Others see the PTI and Imran as a messiah. Gulbaz Ali Khan, a social accountability practitioner, who keeps shuttling between Lahore and Peshawar for work, says he supports Imran as he is "a visionary leader and a hope of revitalisation of our polarised society which has been hijacked by undemocratic practices and bureaucracy." Gulbaz believes Imran "will free Pakistan from all evils by reforming and shaping the economy, bringing electoral and judicial reforms, creating mass political conscience, focusing on human development, and ensuring strict accountability."
To Saqib Ali Khan, an educationist based in Abbotabad, the best contribution of Imran "for our generation is that he has made us aware of our political and social rights. I had come to the conclusion that Pakistan cannot become what it was made for: empowering the masses, true democracy, and education for all. Imran is going to make this country a true Pakistan," he says, adding, "He has taken practical things in KP for improving human development levels. He has actually done things to win peoples’ hearts and trust."
Mushaf Fasie, a humanitarian worker based in Rawalpindi, is attracted to the slogan of a corruption-free Pakistan. "Imran Khan’s model is identified and cited as a corruption free society with revenue-generating Public Sector Enterprises, which will ultimately result in employment generation and a strong economy."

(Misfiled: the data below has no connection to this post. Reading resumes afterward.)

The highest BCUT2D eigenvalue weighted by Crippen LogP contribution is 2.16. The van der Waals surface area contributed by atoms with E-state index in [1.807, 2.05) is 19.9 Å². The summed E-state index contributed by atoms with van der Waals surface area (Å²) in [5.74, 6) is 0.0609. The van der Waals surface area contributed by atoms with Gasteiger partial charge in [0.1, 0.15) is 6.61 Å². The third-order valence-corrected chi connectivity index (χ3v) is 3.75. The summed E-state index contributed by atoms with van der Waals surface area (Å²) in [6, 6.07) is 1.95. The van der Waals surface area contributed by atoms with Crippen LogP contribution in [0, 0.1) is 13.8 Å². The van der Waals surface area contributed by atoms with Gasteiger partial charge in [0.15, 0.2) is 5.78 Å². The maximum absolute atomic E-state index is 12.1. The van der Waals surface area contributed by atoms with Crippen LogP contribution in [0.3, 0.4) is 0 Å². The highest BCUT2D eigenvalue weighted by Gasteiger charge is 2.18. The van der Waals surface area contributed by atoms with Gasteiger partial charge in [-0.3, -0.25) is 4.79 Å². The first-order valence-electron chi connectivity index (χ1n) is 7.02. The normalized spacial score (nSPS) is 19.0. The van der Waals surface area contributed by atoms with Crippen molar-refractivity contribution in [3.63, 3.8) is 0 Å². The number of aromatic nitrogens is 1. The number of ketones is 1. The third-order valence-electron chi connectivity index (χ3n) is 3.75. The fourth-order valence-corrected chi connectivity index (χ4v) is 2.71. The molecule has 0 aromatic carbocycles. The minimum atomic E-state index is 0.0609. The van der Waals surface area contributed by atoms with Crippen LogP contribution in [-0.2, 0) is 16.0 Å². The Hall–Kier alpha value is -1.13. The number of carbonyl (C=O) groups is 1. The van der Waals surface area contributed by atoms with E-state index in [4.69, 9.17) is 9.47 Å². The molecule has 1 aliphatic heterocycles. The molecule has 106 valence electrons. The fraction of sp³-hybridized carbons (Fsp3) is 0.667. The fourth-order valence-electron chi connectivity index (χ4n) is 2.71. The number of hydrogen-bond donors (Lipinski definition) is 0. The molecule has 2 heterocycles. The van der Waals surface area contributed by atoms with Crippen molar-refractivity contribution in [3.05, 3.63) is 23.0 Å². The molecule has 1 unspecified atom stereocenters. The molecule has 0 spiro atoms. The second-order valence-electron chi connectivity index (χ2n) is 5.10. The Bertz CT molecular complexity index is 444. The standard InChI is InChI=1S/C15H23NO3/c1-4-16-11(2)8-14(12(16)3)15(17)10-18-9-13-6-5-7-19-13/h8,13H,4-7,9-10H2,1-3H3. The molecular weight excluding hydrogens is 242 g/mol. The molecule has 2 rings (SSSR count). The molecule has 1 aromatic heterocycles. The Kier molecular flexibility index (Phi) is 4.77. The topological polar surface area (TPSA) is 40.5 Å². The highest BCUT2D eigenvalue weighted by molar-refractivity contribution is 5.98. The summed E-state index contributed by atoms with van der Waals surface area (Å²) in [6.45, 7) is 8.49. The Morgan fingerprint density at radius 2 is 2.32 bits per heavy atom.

"I support PTI because our country stands at a junction where a political force that counters the existing traditional ruling parties is the answer," says Muhammad Amir, a graduate of Law from LUMS. He mentions PTI’s performance in KP. "Evidence of PTI’s efficient and effective working can be seen in KP where they have not only improved the police force they have also improved the healthcare and education system, two essential features of a stable country."
Irfan Ahmad Alvi is a lawyer based in Faisalabad. He believes "Imran is an anti-status quo leader who is neither a landlord nor a businessman." Alvi says Imran "hails from a middle class and is struggling for fundamental human rights so that poor and the marginalised could enjoy the same status as rich do." He thinks "Imran thinks about common people and is a symbol of change."
"The PTI is addressing the very basic issues of Pakistan -- the issues of the common man. Now is the time for a new party and new faces in politics," says Sehrish Latif, a student of Mass Communication at BZU.
Some think Imran must be appreciated for brining in the educated class in politics. Fatima Malik, a psychologist by profession, says, "Imran is not struggling for his own interests but for the prosperity of the country. He has attracted the educated class, earlier depoliticised, of the nation in politics."
Zainab Asad, a student of Media Studies at Kinnaird College, seconds this when she says, "Imran khan is not the typical politician that we have been seeing since years. He is the reflection of truth, selflessness, and determination that I see in his words. People say khan is arrogant but after interviewing him personally for 50 minutes, I dismiss this impression completely. He is an example of anti VIP culture. We want to have a leader whose actions make us believe that his life and death is for Pakistan.